So in 2016, as their oldest son Daniel’s freshman year of college was approaching, they started squirreling away money any way they could.
Sabrina required all the licensed drivers in the house to take a six-hour defensive driving course, which reduced their car insurance premiums by more than 10%. She called Comcast to complain about the ever-rising price of their bundle package for cable, phone and Internet. She planned to cancel, but the company agreed to cut the price to its original, a savings of 35%.
The Malones have never been spendthrifts—the furniture in their living room is nearly 20 years old and their newest car has more than 100,000 miles on it—and that’s helped them stick to a strict budget recently.
There’s no eating out, unless it’s for a special occasion. For a family of eight, even McDonald’s costs $60, Sabrina says. To avoid giving in to the kids’ pleas to stop for something on the drive home, Sabrina has dinner ready no later than 4 p.m. every weekday.
“When they get home, there’s always food ready to be shoveled into their mouths,” she says.
When the time came to start entrance exams and college visits, Sabrina scaled back the time she spent on WorkingMom.com and essentially became a full-time college and financial aid counselor. She figured if she can help her kids find and get into colleges where they pay little to nothing, that will add up to far more than what she’d be able to take home from a salary. She spends much of her days managing applications, transcripts, essays, and financial aid and scholarship applications. She shares a lot of what she learns—and gets support from—an active Facebook group where parents chat about paying for college.
After applying to seven colleges, Daniel Jr. chose the second most affordable, the nearby Delaware State University. He received two scholarships that covered his tuition, and the Malones paid the rest of the bill for the first year.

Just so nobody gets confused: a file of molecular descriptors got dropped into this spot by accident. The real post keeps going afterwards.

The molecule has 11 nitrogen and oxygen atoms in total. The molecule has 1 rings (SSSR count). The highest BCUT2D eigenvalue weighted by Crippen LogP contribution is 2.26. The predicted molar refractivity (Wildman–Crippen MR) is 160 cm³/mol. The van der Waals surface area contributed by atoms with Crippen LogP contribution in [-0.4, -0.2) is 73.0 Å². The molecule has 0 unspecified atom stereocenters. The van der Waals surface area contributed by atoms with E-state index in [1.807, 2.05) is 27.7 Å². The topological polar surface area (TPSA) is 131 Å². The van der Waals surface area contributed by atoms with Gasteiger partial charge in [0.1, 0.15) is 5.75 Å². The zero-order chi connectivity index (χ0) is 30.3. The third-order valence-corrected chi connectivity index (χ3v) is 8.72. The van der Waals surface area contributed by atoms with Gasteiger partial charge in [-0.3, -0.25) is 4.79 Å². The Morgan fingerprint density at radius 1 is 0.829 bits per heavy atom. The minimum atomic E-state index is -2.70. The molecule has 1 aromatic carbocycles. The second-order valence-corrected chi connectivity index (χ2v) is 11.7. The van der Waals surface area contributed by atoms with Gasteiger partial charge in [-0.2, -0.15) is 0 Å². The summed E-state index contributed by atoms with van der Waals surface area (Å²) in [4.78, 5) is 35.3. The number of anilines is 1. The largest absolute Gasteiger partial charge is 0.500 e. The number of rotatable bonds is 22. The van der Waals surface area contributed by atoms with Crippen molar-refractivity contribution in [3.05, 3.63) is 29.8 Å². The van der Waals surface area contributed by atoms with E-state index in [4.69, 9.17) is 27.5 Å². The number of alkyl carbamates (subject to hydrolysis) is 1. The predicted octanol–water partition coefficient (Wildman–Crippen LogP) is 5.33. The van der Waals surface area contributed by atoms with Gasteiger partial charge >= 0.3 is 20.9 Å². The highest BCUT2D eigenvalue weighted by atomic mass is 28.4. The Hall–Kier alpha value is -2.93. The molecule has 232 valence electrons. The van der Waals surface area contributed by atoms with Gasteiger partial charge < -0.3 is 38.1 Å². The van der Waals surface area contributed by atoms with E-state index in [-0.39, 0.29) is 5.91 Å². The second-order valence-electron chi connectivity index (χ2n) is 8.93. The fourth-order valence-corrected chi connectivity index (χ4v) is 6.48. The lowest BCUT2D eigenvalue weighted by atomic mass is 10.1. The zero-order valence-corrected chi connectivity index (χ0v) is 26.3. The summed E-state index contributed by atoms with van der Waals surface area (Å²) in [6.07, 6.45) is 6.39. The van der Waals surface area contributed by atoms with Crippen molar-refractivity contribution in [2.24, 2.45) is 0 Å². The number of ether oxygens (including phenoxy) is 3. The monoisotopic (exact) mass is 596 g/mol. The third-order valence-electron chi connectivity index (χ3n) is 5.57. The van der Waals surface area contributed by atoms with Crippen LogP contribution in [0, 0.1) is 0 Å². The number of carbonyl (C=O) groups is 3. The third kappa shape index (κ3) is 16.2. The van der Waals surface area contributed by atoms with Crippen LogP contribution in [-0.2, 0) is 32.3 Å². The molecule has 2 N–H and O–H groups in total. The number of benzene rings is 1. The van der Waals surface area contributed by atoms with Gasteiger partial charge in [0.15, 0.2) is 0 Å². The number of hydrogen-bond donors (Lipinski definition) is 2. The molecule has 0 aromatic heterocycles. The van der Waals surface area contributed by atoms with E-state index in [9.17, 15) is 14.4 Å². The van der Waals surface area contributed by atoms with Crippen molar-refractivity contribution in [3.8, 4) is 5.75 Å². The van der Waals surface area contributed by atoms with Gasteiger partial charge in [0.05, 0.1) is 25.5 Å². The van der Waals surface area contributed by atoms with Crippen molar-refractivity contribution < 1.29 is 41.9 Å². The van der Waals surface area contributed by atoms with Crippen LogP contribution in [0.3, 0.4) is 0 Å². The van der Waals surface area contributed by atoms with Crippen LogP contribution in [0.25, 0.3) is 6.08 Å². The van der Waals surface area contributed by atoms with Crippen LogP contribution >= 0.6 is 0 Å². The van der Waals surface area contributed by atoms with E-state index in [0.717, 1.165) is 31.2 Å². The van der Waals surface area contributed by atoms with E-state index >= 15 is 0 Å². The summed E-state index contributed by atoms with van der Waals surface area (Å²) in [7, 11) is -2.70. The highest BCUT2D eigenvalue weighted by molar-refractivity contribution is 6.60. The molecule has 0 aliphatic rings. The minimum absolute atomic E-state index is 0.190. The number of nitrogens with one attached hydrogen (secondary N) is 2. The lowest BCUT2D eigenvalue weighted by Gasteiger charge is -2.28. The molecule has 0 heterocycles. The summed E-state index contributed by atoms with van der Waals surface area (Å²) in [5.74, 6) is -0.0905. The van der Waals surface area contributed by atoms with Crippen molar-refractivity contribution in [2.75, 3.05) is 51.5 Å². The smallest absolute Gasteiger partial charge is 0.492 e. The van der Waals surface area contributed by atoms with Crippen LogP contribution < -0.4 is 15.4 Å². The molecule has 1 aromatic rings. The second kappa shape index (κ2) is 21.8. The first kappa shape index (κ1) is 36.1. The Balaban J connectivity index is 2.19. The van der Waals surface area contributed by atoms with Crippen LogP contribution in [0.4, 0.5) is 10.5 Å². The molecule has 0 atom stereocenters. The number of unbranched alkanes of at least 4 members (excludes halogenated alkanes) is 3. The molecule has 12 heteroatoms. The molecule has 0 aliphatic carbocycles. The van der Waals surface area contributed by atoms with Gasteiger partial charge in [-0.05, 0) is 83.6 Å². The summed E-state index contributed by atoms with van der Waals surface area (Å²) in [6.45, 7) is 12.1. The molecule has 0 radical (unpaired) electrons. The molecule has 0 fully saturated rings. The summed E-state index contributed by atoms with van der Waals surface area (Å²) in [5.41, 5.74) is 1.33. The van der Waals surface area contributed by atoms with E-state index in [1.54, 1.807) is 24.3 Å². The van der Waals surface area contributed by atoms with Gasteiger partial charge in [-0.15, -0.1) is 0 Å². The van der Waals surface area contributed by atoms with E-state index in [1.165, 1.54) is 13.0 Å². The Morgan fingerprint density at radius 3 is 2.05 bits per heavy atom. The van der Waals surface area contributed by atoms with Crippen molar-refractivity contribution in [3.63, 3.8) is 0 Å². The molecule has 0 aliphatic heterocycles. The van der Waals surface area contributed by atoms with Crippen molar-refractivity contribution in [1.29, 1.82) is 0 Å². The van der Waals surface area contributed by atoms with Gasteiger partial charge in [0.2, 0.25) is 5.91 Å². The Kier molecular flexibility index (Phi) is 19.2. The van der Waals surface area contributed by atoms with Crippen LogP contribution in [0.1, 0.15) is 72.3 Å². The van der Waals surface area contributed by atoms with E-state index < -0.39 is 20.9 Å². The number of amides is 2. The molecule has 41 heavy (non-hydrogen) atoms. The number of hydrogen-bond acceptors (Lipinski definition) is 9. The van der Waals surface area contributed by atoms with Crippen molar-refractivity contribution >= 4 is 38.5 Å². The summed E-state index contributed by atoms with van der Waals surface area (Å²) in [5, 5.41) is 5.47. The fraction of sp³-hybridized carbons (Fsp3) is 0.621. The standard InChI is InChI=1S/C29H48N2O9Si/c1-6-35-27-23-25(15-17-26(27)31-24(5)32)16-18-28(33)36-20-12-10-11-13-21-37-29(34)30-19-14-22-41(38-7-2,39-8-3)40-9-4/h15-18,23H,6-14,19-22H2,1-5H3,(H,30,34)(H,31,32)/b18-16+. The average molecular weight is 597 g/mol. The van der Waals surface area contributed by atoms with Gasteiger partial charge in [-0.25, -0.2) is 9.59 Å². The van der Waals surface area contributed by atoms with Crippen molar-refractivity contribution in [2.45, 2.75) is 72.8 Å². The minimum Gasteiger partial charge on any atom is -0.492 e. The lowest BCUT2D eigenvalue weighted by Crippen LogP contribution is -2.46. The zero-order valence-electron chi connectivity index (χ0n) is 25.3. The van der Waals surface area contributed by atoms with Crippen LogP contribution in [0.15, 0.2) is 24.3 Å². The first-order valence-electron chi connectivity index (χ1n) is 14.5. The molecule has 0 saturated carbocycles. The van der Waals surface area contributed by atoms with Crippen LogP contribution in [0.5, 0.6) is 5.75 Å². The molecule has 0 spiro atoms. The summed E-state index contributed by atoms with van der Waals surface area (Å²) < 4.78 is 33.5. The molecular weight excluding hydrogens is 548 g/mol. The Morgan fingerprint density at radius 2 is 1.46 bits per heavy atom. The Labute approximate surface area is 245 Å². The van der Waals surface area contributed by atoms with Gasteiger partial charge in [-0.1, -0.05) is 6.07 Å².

“It was hard to get that room and board money,” Sabrina says.
When he returned for his sophomore year, Daniel Jr. snagged a $3,000 scholarship for returning students—it covered his meal plan—and he became a resident adviser to get free board. Now a junior, Daniel is taking 19 credits this semester so he can graduate on time after he switched his major last year to study music.
“Four-year scholarships are four-year scholarships,” Sabrina says. “Any additional semesters would require loans or more money from us.”
When it was time to find a college for Christiana, child two of six, they set their sights on some of the country’s most selective schools. Knowing Ivy League colleges reject thousands of qualified students a year, Sabrina and Christiana did everything they could to shore up her application.
She practiced SAT questions five days a week for about 10 weeks, boosting her PSAT score by 240 points. They spent $100 on a writing workshop, so Christiana could enhance her personal statement and essays. And to improve her odds of acceptance, she applied early decision to her top choice school.
It paid off—she started in the engineering program at UPenn in August. The university’s need-based financial aid covered more than 80% of the cost for the family, bringing their bill down to about $10,000 a year. (The university is one of a small group of elite colleges wealthy enough to offer need-based scholarships to middle and upper-middle class families.)
Now, Sabrina is starting the whole process over with her two middle children.
One of those children, Nick, is adopted. As a result, Sabrina says, tuition prices and financial aid policies are less a focal point than for the other children, because he has access to private scholarships targeted specifically for adopted and foster children. The other middle child, a daughter named Angelica, wants to become a doctor. She’s casting a wide net, with the goal of finding a college that will accept her dual enrollment credits, has a decent medical school acceptance rate, and will allow her to graduate debt-free, since she’ll have to borrow significantly for medical school.
One Takeaway Tip
The single piece of advice Sabrina stresses for other families approaching the college application process? Use net price calculators early and often so you understand how much a college will actually cost your family.
That’s how the Malones narrowed in on a group of colleges where Daniel’s stats put him comfortably in the range for merit aid. And it’s how they decided with Christiana to pass on an offer from a small, elite liberal arts school for a free application and weekend visit. Even with financial aid, the college would have still cost them $35,000 a year, a sum Sabrina says would have ruined the family financially.
If you don’t know what a college will cost before you apply, she says, you’re setting your family up for heartbreak.
“Your dream school is going to be an economic fit as well an academic fit.”